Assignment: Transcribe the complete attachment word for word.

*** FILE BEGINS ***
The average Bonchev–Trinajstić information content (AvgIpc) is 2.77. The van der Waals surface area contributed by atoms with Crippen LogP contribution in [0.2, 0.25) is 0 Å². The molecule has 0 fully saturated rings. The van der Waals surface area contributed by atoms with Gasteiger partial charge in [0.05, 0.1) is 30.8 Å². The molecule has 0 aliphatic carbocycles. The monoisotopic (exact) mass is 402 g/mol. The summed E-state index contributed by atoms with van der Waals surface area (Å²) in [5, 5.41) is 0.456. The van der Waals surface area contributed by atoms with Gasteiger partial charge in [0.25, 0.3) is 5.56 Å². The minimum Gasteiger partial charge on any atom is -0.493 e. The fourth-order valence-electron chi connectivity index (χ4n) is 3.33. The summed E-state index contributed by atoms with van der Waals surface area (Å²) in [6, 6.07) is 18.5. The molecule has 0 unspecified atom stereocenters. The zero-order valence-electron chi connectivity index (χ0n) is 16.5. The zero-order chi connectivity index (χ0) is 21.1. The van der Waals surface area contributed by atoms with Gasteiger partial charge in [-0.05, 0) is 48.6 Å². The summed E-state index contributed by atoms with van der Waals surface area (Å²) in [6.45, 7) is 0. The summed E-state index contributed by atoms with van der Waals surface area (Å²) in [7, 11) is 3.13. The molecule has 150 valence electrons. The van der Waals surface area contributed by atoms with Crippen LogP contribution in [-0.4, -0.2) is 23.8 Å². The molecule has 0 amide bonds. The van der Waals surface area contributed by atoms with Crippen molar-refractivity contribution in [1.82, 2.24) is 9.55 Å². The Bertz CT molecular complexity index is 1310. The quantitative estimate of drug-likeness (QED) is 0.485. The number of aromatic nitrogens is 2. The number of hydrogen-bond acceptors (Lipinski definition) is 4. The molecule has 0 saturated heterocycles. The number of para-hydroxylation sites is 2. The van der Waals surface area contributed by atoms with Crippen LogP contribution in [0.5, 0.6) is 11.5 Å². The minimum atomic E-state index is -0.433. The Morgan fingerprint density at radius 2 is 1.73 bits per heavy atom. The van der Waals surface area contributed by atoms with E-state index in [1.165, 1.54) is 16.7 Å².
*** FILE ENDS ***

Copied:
The average Bonchev–Trinajstić information content (AvgIpc) is 2.77. The van der Waals surface area contributed by atoms with Crippen LogP contribution in [0.2, 0.25) is 0 Å². The molecule has 0 fully saturated rings. The van der Waals surface area contributed by atoms with Gasteiger partial charge in [0.05, 0.1) is 30.8 Å². The molecule has 0 aliphatic carbocycles. The monoisotopic (exact) mass is 402 g/mol. The summed E-state index contributed by atoms with van der Waals surface area (Å²) in [5, 5.41) is 0.456. The van der Waals surface area contributed by atoms with Gasteiger partial charge in [0.25, 0.3) is 5.56 Å². The minimum Gasteiger partial charge on any atom is -0.493 e. The fourth-order valence-electron chi connectivity index (χ4n) is 3.33. The summed E-state index contributed by atoms with van der Waals surface area (Å²) in [6, 6.07) is 18.5. The molecule has 0 unspecified atom stereocenters. The zero-order valence-electron chi connectivity index (χ0n) is 16.5. The zero-order chi connectivity index (χ0) is 21.1. The van der Waals surface area contributed by atoms with Gasteiger partial charge in [-0.05, 0) is 48.6 Å². The summed E-state index contributed by atoms with van der Waals surface area (Å²) in [6.45, 7) is 0. The summed E-state index contributed by atoms with van der Waals surface area (Å²) in [7, 11) is 3.13. The molecule has 150 valence electrons. The van der Waals surface area contributed by atoms with Crippen LogP contribution in [-0.4, -0.2) is 23.8 Å². The molecule has 0 amide bonds. The van der Waals surface area contributed by atoms with Crippen molar-refractivity contribution in [1.82, 2.24) is 9.55 Å². The Bertz CT molecular complexity index is 1310. The quantitative estimate of drug-likeness (QED) is 0.485. The number of aromatic nitrogens is 2. The number of hydrogen-bond acceptors (Lipinski definition) is 4. The molecule has 0 saturated heterocycles. The number of para-hydroxylation sites is 2. The van der Waals surface area contributed by atoms with Crippen LogP contribution in [0.5, 0.6) is 11.5 Å². The minimum atomic E-state index is -0.433. The Morgan fingerprint density at radius 2 is 1.73 bits per heavy atom. The van der Waals surface area contributed by atoms with E-state index in [1.165, 1.54) is 16.7 Å².